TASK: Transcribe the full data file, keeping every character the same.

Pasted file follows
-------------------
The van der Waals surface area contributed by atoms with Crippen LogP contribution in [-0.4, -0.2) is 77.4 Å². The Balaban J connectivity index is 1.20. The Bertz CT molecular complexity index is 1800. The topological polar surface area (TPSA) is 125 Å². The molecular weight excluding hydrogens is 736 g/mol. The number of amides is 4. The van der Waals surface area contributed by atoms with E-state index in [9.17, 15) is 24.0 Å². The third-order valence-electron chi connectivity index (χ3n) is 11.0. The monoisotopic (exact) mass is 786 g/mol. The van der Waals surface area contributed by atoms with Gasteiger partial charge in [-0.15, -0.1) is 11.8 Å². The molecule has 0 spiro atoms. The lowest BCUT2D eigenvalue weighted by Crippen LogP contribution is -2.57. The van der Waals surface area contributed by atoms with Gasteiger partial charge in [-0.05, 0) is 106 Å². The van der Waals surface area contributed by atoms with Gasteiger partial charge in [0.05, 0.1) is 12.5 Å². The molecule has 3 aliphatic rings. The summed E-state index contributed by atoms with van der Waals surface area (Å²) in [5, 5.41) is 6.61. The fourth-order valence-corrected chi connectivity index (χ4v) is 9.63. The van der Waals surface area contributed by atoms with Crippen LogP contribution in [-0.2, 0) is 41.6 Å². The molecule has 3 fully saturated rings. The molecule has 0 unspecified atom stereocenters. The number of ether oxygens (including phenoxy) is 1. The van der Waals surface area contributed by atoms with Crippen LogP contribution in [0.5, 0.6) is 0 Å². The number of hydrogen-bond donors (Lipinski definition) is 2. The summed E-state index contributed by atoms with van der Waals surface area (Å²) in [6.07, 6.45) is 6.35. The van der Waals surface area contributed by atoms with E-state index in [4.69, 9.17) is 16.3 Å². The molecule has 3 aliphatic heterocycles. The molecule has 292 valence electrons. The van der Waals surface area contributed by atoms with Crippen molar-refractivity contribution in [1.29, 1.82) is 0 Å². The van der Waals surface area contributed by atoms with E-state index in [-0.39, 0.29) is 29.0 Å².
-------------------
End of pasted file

The van der Waals surface area contributed by atoms with Crippen LogP contribution in [-0.4, -0.2) is 77.4 Å². The Balaban J connectivity index is 1.20. The Bertz CT molecular complexity index is 1800. The topological polar surface area (TPSA) is 125 Å². The molecular weight excluding hydrogens is 736 g/mol. The number of amides is 4. The van der Waals surface area contributed by atoms with E-state index in [9.17, 15) is 24.0 Å². The third-order valence-electron chi connectivity index (χ3n) is 11.0. The monoisotopic (exact) mass is 786 g/mol. The van der Waals surface area contributed by atoms with Gasteiger partial charge in [-0.15, -0.1) is 11.8 Å². The molecule has 0 spiro atoms. The lowest BCUT2D eigenvalue weighted by Crippen LogP contribution is -2.57. The van der Waals surface area contributed by atoms with Gasteiger partial charge in [-0.05, 0) is 106 Å². The van der Waals surface area contributed by atoms with Gasteiger partial charge in [0.05, 0.1) is 12.5 Å². The molecule has 3 aliphatic rings. The summed E-state index contributed by atoms with van der Waals surface area (Å²) in [5, 5.41) is 6.61. The fourth-order valence-corrected chi connectivity index (χ4v) is 9.63. The van der Waals surface area contributed by atoms with Crippen LogP contribution in [-0.2, 0) is 41.6 Å². The molecule has 3 fully saturated rings. The molecule has 0 unspecified atom stereocenters. The number of ether oxygens (including phenoxy) is 1. The van der Waals surface area contributed by atoms with Crippen LogP contribution in [0.5, 0.6) is 0 Å². The number of hydrogen-bond donors (Lipinski definition) is 2. The summed E-state index contributed by atoms with van der Waals surface area (Å²) in [6.07, 6.45) is 6.35. The van der Waals surface area contributed by atoms with E-state index in [4.69, 9.17) is 16.3 Å². The molecule has 3 aliphatic heterocycles. The molecule has 292 valence electrons. The van der Waals surface area contributed by atoms with Crippen molar-refractivity contribution in [1.29, 1.82) is 0 Å². The van der Waals surface area contributed by atoms with E-state index in [-0.39, 0.29) is 29.0 Å².